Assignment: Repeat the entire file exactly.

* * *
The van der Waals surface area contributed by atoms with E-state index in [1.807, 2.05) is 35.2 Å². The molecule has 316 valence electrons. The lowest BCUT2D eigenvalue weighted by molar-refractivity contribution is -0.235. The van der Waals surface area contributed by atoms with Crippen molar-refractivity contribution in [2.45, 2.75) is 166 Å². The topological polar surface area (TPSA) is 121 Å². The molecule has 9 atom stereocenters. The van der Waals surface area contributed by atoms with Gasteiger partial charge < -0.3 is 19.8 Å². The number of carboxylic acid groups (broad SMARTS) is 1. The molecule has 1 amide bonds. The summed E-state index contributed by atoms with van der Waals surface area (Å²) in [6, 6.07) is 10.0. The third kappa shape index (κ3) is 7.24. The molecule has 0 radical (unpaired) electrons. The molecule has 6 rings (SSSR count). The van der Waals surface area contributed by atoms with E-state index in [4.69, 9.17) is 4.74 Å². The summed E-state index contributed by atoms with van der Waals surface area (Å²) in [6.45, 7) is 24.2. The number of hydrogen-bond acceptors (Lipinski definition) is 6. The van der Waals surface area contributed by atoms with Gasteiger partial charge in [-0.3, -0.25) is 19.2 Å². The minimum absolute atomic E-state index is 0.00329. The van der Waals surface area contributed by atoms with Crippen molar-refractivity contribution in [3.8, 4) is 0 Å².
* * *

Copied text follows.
The van der Waals surface area contributed by atoms with E-state index in [1.807, 2.05) is 35.2 Å². The molecule has 316 valence electrons. The lowest BCUT2D eigenvalue weighted by molar-refractivity contribution is -0.235. The van der Waals surface area contributed by atoms with Crippen molar-refractivity contribution in [2.45, 2.75) is 166 Å². The topological polar surface area (TPSA) is 121 Å². The molecule has 9 atom stereocenters. The van der Waals surface area contributed by atoms with Gasteiger partial charge < -0.3 is 19.8 Å². The number of carboxylic acid groups (broad SMARTS) is 1. The molecule has 1 amide bonds. The summed E-state index contributed by atoms with van der Waals surface area (Å²) in [6, 6.07) is 10.0. The third kappa shape index (κ3) is 7.24. The molecule has 0 radical (unpaired) electrons. The molecule has 6 rings (SSSR count). The van der Waals surface area contributed by atoms with E-state index in [4.69, 9.17) is 4.74 Å². The summed E-state index contributed by atoms with van der Waals surface area (Å²) in [6.45, 7) is 24.2. The number of hydrogen-bond acceptors (Lipinski definition) is 6. The van der Waals surface area contributed by atoms with Gasteiger partial charge in [-0.3, -0.25) is 19.2 Å². The minimum absolute atomic E-state index is 0.00329. The van der Waals surface area contributed by atoms with Crippen molar-refractivity contribution in [3.8, 4) is 0 Å².